When Kazem Sedighi, a prominent cleric in Iran, made the claim (at a government sponsored service, no less), that women who do not dress modestly pave the way for more adultery and (somehow) earthquakes, he probably wasn't thinking what he said was at all silly. But the ever clever Jen McCreight had a brilliant idea: to ask women to show their breasts and see if earthquakes follow, the idea that was popularized as "boobquake". There was no seismic activity, except in the bellies of those participating, at the expense of Islamic fundamentalists.
There has been a recent discussion about what acceptable limits for civilized discussions are, and whether ridicule has a place in the interactions between secularists and people of faith. I am sure many books can be written on the subject. But here is my take.
I find it distasteful to dig into other people's privately held beliefs and subject them to criticism or ridicule, no matter how silly they are. On the other hand, once they start wearing those beliefs on their sleeve and demand that they be made the basis for public policy, my sympathy goes out the door in a heartbeat. I cannot respect their privacy any more than they respect their own.
The argument that is often heard is the complaint that "their faith is not respected". That is perhaps the idea that deserves the most ridicule of all. Respect is not a right, it is earned. And those who demand automatic "respect", no matter how silly the idea, often have very little respect for others.
For example, one of the best known (and most successful) cases of use of parody to shed light on religious dogma has been (His Noodliness) the Flying Spaghetti Monster. When the Kansas Board of Education sought (unsuccessfully) to open the door to creationism by redefining science itself, Bobby Henderson, a physics major, sent them a letter demanding that if they were going to give equal time to science and religious dogma, they also had to give equal time to the idea that the world has been created by a Flying Spaghetti Monster. Which makes a lot more sense than orthodox faith, given that the Flying Spaghetti Monster is the first to admit that he was drunk when he created us, so at least we finally have an idea where ruptured appendices and impacted wisdom teeth come from.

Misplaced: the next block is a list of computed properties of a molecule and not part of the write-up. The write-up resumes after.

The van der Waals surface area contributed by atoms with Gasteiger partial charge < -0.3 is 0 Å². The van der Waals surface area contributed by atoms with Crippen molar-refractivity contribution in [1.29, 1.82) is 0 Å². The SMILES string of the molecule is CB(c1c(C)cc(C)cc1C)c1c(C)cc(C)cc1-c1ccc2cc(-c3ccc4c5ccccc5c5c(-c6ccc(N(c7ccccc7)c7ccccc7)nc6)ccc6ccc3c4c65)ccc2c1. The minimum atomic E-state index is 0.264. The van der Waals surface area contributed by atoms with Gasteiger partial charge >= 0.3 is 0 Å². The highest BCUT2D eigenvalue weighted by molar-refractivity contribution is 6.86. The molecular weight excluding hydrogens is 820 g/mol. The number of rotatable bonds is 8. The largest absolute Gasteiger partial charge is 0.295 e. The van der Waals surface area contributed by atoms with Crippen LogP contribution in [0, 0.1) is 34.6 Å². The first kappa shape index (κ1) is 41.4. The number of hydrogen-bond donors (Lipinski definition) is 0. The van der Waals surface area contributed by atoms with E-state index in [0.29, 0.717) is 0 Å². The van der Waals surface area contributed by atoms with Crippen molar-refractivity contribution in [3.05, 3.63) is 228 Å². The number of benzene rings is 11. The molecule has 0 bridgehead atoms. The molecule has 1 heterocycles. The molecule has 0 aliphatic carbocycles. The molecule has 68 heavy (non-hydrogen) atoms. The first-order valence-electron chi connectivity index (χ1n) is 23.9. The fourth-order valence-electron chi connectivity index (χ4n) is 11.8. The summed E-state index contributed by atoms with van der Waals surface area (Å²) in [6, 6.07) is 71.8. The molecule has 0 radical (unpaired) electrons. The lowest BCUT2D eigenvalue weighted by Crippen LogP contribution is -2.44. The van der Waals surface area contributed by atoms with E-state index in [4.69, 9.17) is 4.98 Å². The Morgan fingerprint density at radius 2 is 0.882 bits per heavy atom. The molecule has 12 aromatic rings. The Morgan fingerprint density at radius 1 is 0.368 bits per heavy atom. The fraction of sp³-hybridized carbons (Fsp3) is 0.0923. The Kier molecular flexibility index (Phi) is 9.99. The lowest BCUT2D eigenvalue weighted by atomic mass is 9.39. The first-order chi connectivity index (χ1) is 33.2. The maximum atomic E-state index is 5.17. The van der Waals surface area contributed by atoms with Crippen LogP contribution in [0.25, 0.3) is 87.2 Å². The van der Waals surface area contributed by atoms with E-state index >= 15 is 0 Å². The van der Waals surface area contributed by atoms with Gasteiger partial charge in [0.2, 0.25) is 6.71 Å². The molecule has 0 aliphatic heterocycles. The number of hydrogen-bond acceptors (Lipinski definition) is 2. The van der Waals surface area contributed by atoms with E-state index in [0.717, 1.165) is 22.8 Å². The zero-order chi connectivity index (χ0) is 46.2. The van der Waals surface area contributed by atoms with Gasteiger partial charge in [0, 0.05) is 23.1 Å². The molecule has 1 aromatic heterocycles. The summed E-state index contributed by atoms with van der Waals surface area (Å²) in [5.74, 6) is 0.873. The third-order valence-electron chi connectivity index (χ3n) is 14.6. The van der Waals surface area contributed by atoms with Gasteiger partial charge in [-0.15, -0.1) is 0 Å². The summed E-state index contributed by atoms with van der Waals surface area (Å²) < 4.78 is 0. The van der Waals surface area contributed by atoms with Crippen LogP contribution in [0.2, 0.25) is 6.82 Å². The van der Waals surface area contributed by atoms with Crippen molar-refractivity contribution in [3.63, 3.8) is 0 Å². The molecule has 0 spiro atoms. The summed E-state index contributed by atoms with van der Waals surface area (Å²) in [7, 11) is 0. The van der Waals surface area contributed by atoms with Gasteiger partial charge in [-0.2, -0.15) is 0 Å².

In response to this, there has been no shortage of devout believers writing to Henderson and complaining that he is mocking their faith. Many of the same people have threatened Henderson and his fans with eternal hell fire. Obviously for such people the "right" to be shielded from ridicule trumps the right of their fellow human beings not to be physically torments forever and ever.
I have heard the claim (based on psychological studies but in fact it is common sense) that when people have an emotional investment in an idea, telling them they are wrong will make them cling to the idea even harder, and so ridicule and other harsh forms of criticism will only results in further alienation of the people we are trying to win over. I find this objection misguided, and to a good extent a straw-man argument. Bobby Henderson never said that he was trying to win the then-members of the Kansas board over to science. He was trying to show to everyone else how ridiculous their ideology was, and it had made Kansas a joke. Who knows, maybe the FSM did play a part in those individuals not being re-elected.
I think it is further important to remember that the faithful are not a monolith. There has been no shortage of self-proclaimed Christians leaving messages on the FSM boards saying there is nothing offensive about the idea, and if anything it is hilarious. Those who keep demanding that we shut up and not laugh at silly attempts to corrupt public policy with religious ideology need to give the faithful more credit. Not all believers are immature, thin-skinned whiners who can't take a joke.
Lastly, I think it is important to point out what makes an idea silly is the nature of the idea, not on who holds it. For example, atheist Alain de Botton wrote a book about sex, in which he complains about half-naked girls on the beach and claim a degree of repression is necessary for our mental health. Any Shiite Muslim or Puritan Christian cleric would be proud.
Lastly, a word on this subject from Jesus. It seems he was very much against insults:
"Anyone who says, though fool, shall be in danger of hell fire." Matthew 5-22.
So Jesus would never call anyone a fool, right?
"You blind fools". Matthew 23-17.
(Image from thebricktestament.com, my favorite tongue in cheek site on the bible.)